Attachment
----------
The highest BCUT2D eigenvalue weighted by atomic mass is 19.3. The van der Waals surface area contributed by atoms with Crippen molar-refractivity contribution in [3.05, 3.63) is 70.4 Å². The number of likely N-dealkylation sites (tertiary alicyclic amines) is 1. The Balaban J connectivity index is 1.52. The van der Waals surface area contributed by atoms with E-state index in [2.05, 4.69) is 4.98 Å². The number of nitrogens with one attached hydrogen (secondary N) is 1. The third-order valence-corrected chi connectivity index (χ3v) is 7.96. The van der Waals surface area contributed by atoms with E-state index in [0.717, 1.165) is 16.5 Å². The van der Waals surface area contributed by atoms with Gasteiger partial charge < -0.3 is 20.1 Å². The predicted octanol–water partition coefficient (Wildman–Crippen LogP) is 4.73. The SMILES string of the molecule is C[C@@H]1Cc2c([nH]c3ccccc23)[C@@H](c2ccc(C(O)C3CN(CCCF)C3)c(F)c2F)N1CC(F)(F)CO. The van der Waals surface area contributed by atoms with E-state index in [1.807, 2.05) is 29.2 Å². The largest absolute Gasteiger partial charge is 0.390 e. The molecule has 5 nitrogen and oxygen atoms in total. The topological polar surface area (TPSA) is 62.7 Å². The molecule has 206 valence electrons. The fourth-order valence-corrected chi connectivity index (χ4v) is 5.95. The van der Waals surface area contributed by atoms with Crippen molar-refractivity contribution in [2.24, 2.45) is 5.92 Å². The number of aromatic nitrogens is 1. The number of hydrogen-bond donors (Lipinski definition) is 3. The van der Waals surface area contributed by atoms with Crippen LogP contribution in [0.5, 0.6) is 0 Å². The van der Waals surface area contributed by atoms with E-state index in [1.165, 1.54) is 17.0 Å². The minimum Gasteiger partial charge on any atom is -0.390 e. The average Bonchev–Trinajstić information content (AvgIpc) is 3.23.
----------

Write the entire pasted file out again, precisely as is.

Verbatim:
The highest BCUT2D eigenvalue weighted by atomic mass is 19.3. The van der Waals surface area contributed by atoms with Crippen molar-refractivity contribution in [3.05, 3.63) is 70.4 Å². The number of likely N-dealkylation sites (tertiary alicyclic amines) is 1. The Balaban J connectivity index is 1.52. The van der Waals surface area contributed by atoms with E-state index in [2.05, 4.69) is 4.98 Å². The number of nitrogens with one attached hydrogen (secondary N) is 1. The third-order valence-corrected chi connectivity index (χ3v) is 7.96. The van der Waals surface area contributed by atoms with E-state index in [0.717, 1.165) is 16.5 Å². The van der Waals surface area contributed by atoms with Gasteiger partial charge < -0.3 is 20.1 Å². The predicted octanol–water partition coefficient (Wildman–Crippen LogP) is 4.73. The SMILES string of the molecule is C[C@@H]1Cc2c([nH]c3ccccc23)[C@@H](c2ccc(C(O)C3CN(CCCF)C3)c(F)c2F)N1CC(F)(F)CO. The van der Waals surface area contributed by atoms with E-state index in [1.807, 2.05) is 29.2 Å². The largest absolute Gasteiger partial charge is 0.390 e. The molecule has 5 nitrogen and oxygen atoms in total. The topological polar surface area (TPSA) is 62.7 Å². The molecule has 206 valence electrons. The fourth-order valence-corrected chi connectivity index (χ4v) is 5.95. The van der Waals surface area contributed by atoms with Crippen molar-refractivity contribution in [2.24, 2.45) is 5.92 Å². The number of aromatic nitrogens is 1. The number of hydrogen-bond donors (Lipinski definition) is 3. The van der Waals surface area contributed by atoms with Crippen LogP contribution in [0.5, 0.6) is 0 Å². The van der Waals surface area contributed by atoms with E-state index in [1.165, 1.54) is 17.0 Å². The minimum Gasteiger partial charge on any atom is -0.390 e. The average Bonchev–Trinajstić information content (AvgIpc) is 3.23.